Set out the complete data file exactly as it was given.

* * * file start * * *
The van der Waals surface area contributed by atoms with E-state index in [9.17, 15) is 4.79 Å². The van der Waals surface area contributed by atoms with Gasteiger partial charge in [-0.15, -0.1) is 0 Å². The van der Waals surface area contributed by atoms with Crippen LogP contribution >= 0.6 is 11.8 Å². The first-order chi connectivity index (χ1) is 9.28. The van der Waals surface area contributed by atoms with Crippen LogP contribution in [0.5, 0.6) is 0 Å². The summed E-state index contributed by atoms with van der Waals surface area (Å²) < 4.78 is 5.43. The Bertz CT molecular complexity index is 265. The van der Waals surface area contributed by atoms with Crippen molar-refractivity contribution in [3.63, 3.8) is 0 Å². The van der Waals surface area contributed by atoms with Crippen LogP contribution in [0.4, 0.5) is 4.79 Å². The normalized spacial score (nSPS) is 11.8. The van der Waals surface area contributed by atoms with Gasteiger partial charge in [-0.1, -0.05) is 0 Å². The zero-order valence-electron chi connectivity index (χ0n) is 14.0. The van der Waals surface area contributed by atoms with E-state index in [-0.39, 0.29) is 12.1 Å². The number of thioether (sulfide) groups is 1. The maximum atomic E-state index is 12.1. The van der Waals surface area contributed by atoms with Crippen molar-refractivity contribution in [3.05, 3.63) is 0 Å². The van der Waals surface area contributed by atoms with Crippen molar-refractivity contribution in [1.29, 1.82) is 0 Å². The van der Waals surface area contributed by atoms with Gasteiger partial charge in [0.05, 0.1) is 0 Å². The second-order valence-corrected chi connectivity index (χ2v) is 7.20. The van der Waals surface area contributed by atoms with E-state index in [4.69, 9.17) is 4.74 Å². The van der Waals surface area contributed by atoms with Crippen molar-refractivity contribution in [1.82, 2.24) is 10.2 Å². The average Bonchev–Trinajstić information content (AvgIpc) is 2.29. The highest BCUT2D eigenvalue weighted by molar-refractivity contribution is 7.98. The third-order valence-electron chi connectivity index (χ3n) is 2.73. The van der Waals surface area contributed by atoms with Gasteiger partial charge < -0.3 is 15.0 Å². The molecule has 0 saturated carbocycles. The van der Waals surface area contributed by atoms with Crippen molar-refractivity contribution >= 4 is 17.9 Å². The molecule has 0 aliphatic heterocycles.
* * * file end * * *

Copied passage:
The van der Waals surface area contributed by atoms with E-state index in [9.17, 15) is 4.79 Å². The van der Waals surface area contributed by atoms with Gasteiger partial charge in [-0.15, -0.1) is 0 Å². The van der Waals surface area contributed by atoms with Crippen LogP contribution >= 0.6 is 11.8 Å². The first-order chi connectivity index (χ1) is 9.28. The van der Waals surface area contributed by atoms with Crippen LogP contribution in [0.5, 0.6) is 0 Å². The summed E-state index contributed by atoms with van der Waals surface area (Å²) < 4.78 is 5.43. The Bertz CT molecular complexity index is 265. The van der Waals surface area contributed by atoms with Crippen molar-refractivity contribution in [3.63, 3.8) is 0 Å². The van der Waals surface area contributed by atoms with Crippen LogP contribution in [0.4, 0.5) is 4.79 Å². The normalized spacial score (nSPS) is 11.8. The van der Waals surface area contributed by atoms with Gasteiger partial charge in [-0.1, -0.05) is 0 Å². The zero-order valence-electron chi connectivity index (χ0n) is 14.0. The van der Waals surface area contributed by atoms with E-state index in [-0.39, 0.29) is 12.1 Å². The number of thioether (sulfide) groups is 1. The maximum atomic E-state index is 12.1. The van der Waals surface area contributed by atoms with Crippen molar-refractivity contribution in [3.05, 3.63) is 0 Å². The van der Waals surface area contributed by atoms with Crippen molar-refractivity contribution in [1.29, 1.82) is 0 Å². The van der Waals surface area contributed by atoms with Gasteiger partial charge in [0.05, 0.1) is 0 Å². The second-order valence-corrected chi connectivity index (χ2v) is 7.20. The van der Waals surface area contributed by atoms with E-state index in [4.69, 9.17) is 4.74 Å². The van der Waals surface area contributed by atoms with Crippen molar-refractivity contribution in [1.82, 2.24) is 10.2 Å². The average Bonchev–Trinajstić information content (AvgIpc) is 2.29. The highest BCUT2D eigenvalue weighted by molar-refractivity contribution is 7.98. The third-order valence-electron chi connectivity index (χ3n) is 2.73. The van der Waals surface area contributed by atoms with Gasteiger partial charge < -0.3 is 15.0 Å². The molecule has 0 saturated carbocycles. The van der Waals surface area contributed by atoms with Crippen molar-refractivity contribution >= 4 is 17.9 Å². The molecule has 0 aliphatic heterocycles.